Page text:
This lecture was followed by some powerful responses from four Yale students. Zafirat Ndancky ’23, Co-President of the newly formed Yale Black Muslims Association, noted how religious discourses can at times empower and at times marginalize Black experiences. Zahra Yarali ’24, Political Chair at Yale’s Muslim Students Association, wanted to explore the importance of intergenerational relationships in building new leadership for liberation. How, she asked, do we build new worlds for us all? Sarah Elawad MFA ’23, a graphic designer whose work explores image and identity, asked about the risks in creating an exhibition and curating an archive that was so personal. Samaah Jaffer, First-Year Ph.D. candidate in Religious Studies and Co-Founder of Shia Coalition for Racial Justice, raised the importance of seeing “everyday” women as creators of knowledge – and solutions. Samaah saw the archive as a living, breathing project that was producing knowledge and forcing us to imagine new futures. The discussion that followed was both reflective and generative.

The Muslim Leadership Lab was started in 2018, a first of its kind program at an Ivy League school, with the goal of giving self-identifying Muslim students and their allies an opportunity to engage with ideas, tools, and practical training that will allow them – as young changemakers and leaders – to more fully engage with other like-minded, diverse emerging leaders to create lasting change for social, political, and economic justice. The Lab is inspired by the vision and work of civil rights pioneer Ella Baker and her call for a leader-ful movement for social justice where each of us is empowered to assume both leadership and service. The Lab also looks to the Prophet Muhammad’s invitation for each of us to be a shepherd and builder of community.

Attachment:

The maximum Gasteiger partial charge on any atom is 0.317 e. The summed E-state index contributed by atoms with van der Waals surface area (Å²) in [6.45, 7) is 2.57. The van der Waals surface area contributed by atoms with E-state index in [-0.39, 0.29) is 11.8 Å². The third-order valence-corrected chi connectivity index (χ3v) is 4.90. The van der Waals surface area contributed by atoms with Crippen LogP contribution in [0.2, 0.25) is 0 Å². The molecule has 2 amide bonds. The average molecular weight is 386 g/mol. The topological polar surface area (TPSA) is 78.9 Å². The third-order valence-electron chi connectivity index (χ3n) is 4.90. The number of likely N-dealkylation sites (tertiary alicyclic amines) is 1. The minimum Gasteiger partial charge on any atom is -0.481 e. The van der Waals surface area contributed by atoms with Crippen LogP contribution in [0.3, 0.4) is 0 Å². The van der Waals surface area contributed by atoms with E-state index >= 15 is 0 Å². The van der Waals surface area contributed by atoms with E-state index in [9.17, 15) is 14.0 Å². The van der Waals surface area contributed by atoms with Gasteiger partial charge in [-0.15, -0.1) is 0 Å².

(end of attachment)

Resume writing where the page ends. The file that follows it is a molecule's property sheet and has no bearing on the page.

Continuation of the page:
Muslim Leaderhip Lab is about to launch its fourth student cohort with an emphasis on learning from the experiences of frontline changemakers through a series of masterclasses and discussions.

The Dr. Betty Shabazz & Malcolm X Memorial Lecture is one of the key pillars in the Lab’s work and represents a space for deep, relevant, and practical thinking about the ongoing struggle for a merciful, compassionate and just world.

Catch the lecture again soon at Dwight Hall’s YouTube channel and Facebook page.

About the Author

Lydia Burleson

Lydia Burleson served as the Communications and Alumni Engagement Associate for Dwight Hall at Yale, Center for Public Service and Social Justice from June 2021-June 2022. A first-generation low-income student from rural Texas, Lydia graduated from Yale cum laude in 2021 with a degree in English and a nonfiction creative writing concentration. During her college years, Lydia increased awareness of marginalized voices with the public writing she did for The Yale Daily News and the Yale Admissions office. Her Dwight Hall experiences included free college advising with student-led member groups REACH and Matriculate. Dwight Hall empowered Lydia to uplift other disadvantaged students and to increase access to education for people who might not have otherwise received these resources. She is currently completing an English PhD at Stanford University with a Knight-Hennessy Fellowship.